Does Afghanistan Need Its Own Michaelle Jean?
As if Afghanistan weren’t having enough trouble with Taliban fighters, drug dealers, corrupt officials, and the usual rampant poverty and illiteracy, suggestions are now circulating that the country may be headed for a constitutional crisis.
In essence, the problem seems to be that President Hamid Karzai’s term ends in May, but an Afghan body called the Independent Electoral Commission (IEC) has announced that the next presidential election will be held in August. This would presumably leave Afghanistan without a duly elected president over the summer, and it’s unclear who would actually be in charge. Karzai has attempted to overrule the IEC by calling for an election in April, in line with a constitutional stipulation that the election should take place 30 to 60 days before the president steps down. However, Karzai apparently does not have the power to decide election dates, and there’s also the minor problem that holding a reasonable election as early as April is thought to be logistically impossible. Some roads will still be blocked by snow, and the 17,000 American troops that Barack Obama has promised will not yet be deployed to help ensure security.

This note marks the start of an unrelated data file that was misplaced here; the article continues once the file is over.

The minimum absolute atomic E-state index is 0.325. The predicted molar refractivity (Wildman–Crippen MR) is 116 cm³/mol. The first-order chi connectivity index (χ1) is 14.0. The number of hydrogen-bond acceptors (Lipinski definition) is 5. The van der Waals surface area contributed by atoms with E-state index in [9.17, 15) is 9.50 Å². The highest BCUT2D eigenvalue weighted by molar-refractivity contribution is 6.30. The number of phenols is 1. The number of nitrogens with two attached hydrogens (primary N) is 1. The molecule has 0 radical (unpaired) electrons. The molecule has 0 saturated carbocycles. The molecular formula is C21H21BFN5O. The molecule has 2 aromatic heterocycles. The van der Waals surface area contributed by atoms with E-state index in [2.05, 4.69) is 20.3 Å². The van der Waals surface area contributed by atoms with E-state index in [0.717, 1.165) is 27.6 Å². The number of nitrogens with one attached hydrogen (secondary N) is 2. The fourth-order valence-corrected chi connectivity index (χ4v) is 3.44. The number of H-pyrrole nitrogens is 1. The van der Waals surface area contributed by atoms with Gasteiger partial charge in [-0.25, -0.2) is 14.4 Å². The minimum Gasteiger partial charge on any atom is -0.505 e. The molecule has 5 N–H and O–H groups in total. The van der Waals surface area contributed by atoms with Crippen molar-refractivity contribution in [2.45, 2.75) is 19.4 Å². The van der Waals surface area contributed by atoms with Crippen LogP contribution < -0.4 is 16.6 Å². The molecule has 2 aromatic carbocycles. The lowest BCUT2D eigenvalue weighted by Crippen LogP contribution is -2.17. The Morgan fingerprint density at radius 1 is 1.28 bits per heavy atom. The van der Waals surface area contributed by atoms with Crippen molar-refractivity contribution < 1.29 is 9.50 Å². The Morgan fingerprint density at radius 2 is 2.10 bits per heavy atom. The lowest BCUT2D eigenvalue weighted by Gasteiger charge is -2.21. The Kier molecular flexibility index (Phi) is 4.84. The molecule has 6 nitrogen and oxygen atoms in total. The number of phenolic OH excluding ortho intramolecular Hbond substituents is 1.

This talk of a looming political crisis will seem wearily familiar to Canadians, after the parliamentary soap opera we lived through last autumn. We can at least tell our Afghan friends that we’ve been there and we know what it’s like, apart from minor details like the fact that our mini-crisis didn’t take place in the teeth of a savage insurgency. Stephen Harper can reassure President Karzai, leader to leader, that fixed dates don’t really matter and he can have the election whenever he wants.
My next suggestion, however, is entirely serious: Afghanistan ought to have a monarch. Our Canadian parliamentary difficulties were instantly defused when Michaelle Jean, who can be sensible enough when she isn’t mixing up her mountain ranges or behaving like the Governor General of Haiti, acted on the Queen’s behalf to prorogue parliament and give everyone time to cool down and consider their positions. An apolitical King or Queen of Afghanistan could perhaps act in a similar way to resolve the contradiction between the Afghan constitution and the decision of the IEC. There are certainly other ways to smooth out the kinks that will inevitably arise now and then in a constitutional system, but appealing to a single, impartial referee worked well for Canada last year.